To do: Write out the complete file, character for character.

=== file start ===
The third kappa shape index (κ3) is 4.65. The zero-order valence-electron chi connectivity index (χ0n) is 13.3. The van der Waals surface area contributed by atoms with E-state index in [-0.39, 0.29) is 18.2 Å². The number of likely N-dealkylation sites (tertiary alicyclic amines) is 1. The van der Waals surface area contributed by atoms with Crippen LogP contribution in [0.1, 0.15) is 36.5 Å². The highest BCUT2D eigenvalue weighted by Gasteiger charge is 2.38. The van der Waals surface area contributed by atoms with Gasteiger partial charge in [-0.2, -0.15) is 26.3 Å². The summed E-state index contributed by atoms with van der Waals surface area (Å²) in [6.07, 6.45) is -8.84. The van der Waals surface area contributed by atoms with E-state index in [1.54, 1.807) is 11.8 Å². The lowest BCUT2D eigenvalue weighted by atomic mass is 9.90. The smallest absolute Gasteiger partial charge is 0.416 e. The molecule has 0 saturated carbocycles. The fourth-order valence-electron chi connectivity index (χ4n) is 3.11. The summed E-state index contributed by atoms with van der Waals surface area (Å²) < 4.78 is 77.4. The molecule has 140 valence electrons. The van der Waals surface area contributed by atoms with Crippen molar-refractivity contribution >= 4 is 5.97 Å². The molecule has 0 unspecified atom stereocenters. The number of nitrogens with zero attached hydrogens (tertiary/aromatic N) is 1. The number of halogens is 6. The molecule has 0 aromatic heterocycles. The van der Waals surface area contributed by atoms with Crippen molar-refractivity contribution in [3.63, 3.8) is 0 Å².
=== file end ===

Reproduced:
The third kappa shape index (κ3) is 4.65. The zero-order valence-electron chi connectivity index (χ0n) is 13.3. The van der Waals surface area contributed by atoms with E-state index in [-0.39, 0.29) is 18.2 Å². The number of likely N-dealkylation sites (tertiary alicyclic amines) is 1. The van der Waals surface area contributed by atoms with Crippen LogP contribution in [0.1, 0.15) is 36.5 Å². The highest BCUT2D eigenvalue weighted by Gasteiger charge is 2.38. The van der Waals surface area contributed by atoms with Gasteiger partial charge in [-0.2, -0.15) is 26.3 Å². The summed E-state index contributed by atoms with van der Waals surface area (Å²) in [6.07, 6.45) is -8.84. The van der Waals surface area contributed by atoms with E-state index in [1.54, 1.807) is 11.8 Å². The lowest BCUT2D eigenvalue weighted by atomic mass is 9.90. The smallest absolute Gasteiger partial charge is 0.416 e. The molecule has 0 saturated carbocycles. The fourth-order valence-electron chi connectivity index (χ4n) is 3.11. The summed E-state index contributed by atoms with van der Waals surface area (Å²) < 4.78 is 77.4. The molecule has 140 valence electrons. The van der Waals surface area contributed by atoms with Crippen molar-refractivity contribution >= 4 is 5.97 Å². The molecule has 0 unspecified atom stereocenters. The number of nitrogens with zero attached hydrogens (tertiary/aromatic N) is 1. The number of halogens is 6. The molecule has 0 aromatic heterocycles. The van der Waals surface area contributed by atoms with Crippen molar-refractivity contribution in [3.63, 3.8) is 0 Å².